Student Teaching: Teaching Your First Classroom
Your student teaching experience is the first step to becoming a transformative teacher. This time in your education (whether through your Bachelors or Master of Arts in Teaching degree) provides you with hands-on experience in the classroom, and allows you to develop your personal teaching style.
Feeling nervous or apprehensive? Totally normal. The following guest post is from
Pro Student Teacher, a blog dedicated to providing aspiring teachers with helpful hints to navigate their student teaching experience and be prepared for their first years of teaching.
After the first week of student teaching, chances are you already know your students’ names, have carefully observed your mentor teacher and participated in engaging icebreakers with the class. Now you should feel ready to roll up your sleeves and start teaching your first lesson. Your mentor teacher makes it all seem so easy. While it may look that way, it is definitely not the case. You may not have the expertise of your mentor teacher, but with practice and determination you will have successful teaching experiences. For that to happen there are several key components that you should keep in mind before teaching your first lesson.
- Backward Design
According to McTighe and Wiggins (Understanding by Design, 1999) the Backward Design Process has three stages.
- Identify your desired results of your lesson.
- Determine your acceptable evidence, and then plan your learning experiences and instruction.
- Formulate your essential questions so at the end of the lesson the students’ responses will represent your desired objective(s).
- Context of Learning
Consider the characteristics of the class. Gender, skill level, experience, diversity and interests are all important factors in planning lessons. Learn about your students so you know how to reach and teach them. Students learn best when the lessons can be applied to their everyday life.
- Planning and Preparation
Be aware of students’ prior knowledge. Identify the information students need to know in order to grasp the concept you aim to teach. Familiarize yourself with the content and look at it through your students’ eyes. Create activities that will engage students in their learning and do not merely regurgitate information. Make sure you think about the possibility of misunderstandings, so you are prepared to adjust and adapt to different learning styles.
Share your lesson plan with your mentor teacher. Discuss whether you have enough information for the lesson, an appropriate time frame for completion, relevant materials for the students, etc. Add revisions and make adjustments based on your mentor’s feedback.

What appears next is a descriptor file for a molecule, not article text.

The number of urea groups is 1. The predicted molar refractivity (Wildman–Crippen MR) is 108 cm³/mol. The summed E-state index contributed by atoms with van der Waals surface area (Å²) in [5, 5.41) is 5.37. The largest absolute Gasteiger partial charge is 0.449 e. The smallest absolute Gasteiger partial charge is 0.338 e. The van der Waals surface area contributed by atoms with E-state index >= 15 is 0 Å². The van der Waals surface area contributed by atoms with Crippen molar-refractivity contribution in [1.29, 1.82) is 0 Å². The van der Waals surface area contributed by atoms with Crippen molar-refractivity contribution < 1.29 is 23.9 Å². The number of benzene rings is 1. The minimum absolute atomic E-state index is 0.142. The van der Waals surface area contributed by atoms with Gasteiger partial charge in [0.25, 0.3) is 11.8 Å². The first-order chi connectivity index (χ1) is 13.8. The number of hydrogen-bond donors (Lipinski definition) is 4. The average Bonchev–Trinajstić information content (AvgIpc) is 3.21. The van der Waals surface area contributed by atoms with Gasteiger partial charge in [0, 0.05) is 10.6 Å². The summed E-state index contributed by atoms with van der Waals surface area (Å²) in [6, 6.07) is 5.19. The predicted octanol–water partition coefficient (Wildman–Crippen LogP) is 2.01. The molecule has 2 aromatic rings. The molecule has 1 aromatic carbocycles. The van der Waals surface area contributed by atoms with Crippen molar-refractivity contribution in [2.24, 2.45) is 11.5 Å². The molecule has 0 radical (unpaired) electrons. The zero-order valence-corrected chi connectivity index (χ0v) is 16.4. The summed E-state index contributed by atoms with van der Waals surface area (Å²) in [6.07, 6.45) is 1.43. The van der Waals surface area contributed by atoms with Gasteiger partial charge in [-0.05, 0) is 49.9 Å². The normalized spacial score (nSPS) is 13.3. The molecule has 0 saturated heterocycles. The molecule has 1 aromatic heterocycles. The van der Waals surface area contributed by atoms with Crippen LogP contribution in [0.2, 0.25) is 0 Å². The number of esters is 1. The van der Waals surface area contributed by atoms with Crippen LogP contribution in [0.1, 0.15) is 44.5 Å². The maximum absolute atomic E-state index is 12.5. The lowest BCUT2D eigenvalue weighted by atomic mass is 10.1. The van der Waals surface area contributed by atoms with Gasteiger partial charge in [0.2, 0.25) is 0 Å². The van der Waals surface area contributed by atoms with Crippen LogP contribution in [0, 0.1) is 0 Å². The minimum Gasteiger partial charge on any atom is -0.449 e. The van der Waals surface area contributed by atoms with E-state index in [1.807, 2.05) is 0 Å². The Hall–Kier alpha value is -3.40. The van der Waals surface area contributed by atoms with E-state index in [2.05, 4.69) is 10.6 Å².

Write out a script for your lesson. It may sound pointless, but writing out a script actually takes away a little bit of the anxiety. Include the statements you plan to make, directions you will give and the questions you will ask. Do a practice dry run in the classroom at the end of the day or in some other quiet place. Consider your tone of voice, the need for eye contact with students, mobility, etc.
Your first lesson is one of the most important lessons you will ever teach. It’s the lesson that builds your self-confidence and officially gets you started on your career pathway. The first lesson solidifies your desire to teach and lets your students see you as someone they can connect with, who can also take charge in their classroom, earn their respect and play an important role in their education.
Getting ready to teach your first lesson is similar to an actor getting ready for opening night. The script is written. You have rehearsed your lines, devised strategies to capture the audience’s attention and have a designated time frame that you’d like to follow. You have even played out the lesson in your mind. As you prepare to teach, you will become that actor. The classroom is your stage and it is now your time to shine.
To assist student teachers in analysis and self-reflection on their student teaching experiences, Pro Student Teacher has an available guidebook entitled “The Journey: From Student Teacher to Professional Educator.” This guidebook also helps them meet the demands of teaching, promotes organization, prepares them for their job search and serves as a resource for their early years in the classroom.